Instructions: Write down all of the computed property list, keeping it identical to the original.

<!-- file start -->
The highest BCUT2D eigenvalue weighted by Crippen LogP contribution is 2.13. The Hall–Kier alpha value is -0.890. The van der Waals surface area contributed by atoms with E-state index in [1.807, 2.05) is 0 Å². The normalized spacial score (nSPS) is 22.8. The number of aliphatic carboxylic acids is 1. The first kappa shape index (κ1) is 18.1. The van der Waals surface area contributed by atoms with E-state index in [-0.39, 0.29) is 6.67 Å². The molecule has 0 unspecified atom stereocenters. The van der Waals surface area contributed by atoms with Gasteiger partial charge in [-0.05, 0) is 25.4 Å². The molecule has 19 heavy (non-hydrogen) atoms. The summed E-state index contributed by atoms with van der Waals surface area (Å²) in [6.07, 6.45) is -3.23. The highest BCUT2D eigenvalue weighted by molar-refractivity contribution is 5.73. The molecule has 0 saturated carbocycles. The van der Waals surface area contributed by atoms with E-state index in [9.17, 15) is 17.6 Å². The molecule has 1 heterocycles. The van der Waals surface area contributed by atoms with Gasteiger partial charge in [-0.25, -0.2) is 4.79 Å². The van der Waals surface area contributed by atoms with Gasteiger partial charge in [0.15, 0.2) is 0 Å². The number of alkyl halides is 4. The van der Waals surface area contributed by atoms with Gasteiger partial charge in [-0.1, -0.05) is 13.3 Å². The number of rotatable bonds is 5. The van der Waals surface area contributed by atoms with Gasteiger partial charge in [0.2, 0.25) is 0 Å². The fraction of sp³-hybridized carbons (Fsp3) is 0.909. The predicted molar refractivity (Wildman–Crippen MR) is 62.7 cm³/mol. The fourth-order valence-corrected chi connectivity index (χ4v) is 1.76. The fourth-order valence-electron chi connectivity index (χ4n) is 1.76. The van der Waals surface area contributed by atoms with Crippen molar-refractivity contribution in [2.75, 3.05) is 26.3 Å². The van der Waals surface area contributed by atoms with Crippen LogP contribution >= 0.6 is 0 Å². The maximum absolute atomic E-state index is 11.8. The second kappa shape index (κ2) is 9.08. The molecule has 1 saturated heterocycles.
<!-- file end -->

The highest BCUT2D eigenvalue weighted by Crippen LogP contribution is 2.13. The Hall–Kier alpha value is -0.890. The van der Waals surface area contributed by atoms with E-state index in [1.807, 2.05) is 0 Å². The normalized spacial score (nSPS) is 22.8. The number of aliphatic carboxylic acids is 1. The first kappa shape index (κ1) is 18.1. The van der Waals surface area contributed by atoms with E-state index in [-0.39, 0.29) is 6.67 Å². The molecule has 0 unspecified atom stereocenters. The van der Waals surface area contributed by atoms with Gasteiger partial charge in [-0.05, 0) is 25.4 Å². The molecule has 19 heavy (non-hydrogen) atoms. The summed E-state index contributed by atoms with van der Waals surface area (Å²) in [6.07, 6.45) is -3.23. The highest BCUT2D eigenvalue weighted by molar-refractivity contribution is 5.73. The molecule has 0 saturated carbocycles. The van der Waals surface area contributed by atoms with E-state index in [9.17, 15) is 17.6 Å². The molecule has 1 heterocycles. The van der Waals surface area contributed by atoms with Gasteiger partial charge in [-0.25, -0.2) is 4.79 Å². The van der Waals surface area contributed by atoms with Gasteiger partial charge in [0.15, 0.2) is 0 Å². The number of alkyl halides is 4. The van der Waals surface area contributed by atoms with Gasteiger partial charge in [-0.1, -0.05) is 13.3 Å². The number of rotatable bonds is 5. The van der Waals surface area contributed by atoms with Gasteiger partial charge in [0.2, 0.25) is 0 Å². The fraction of sp³-hybridized carbons (Fsp3) is 0.909. The predicted molar refractivity (Wildman–Crippen MR) is 62.7 cm³/mol. The fourth-order valence-corrected chi connectivity index (χ4v) is 1.76. The fourth-order valence-electron chi connectivity index (χ4n) is 1.76. The van der Waals surface area contributed by atoms with Crippen molar-refractivity contribution in [2.75, 3.05) is 26.3 Å². The van der Waals surface area contributed by atoms with Crippen LogP contribution >= 0.6 is 0 Å². The maximum absolute atomic E-state index is 11.8. The second kappa shape index (κ2) is 9.08. The molecule has 1 saturated heterocycles.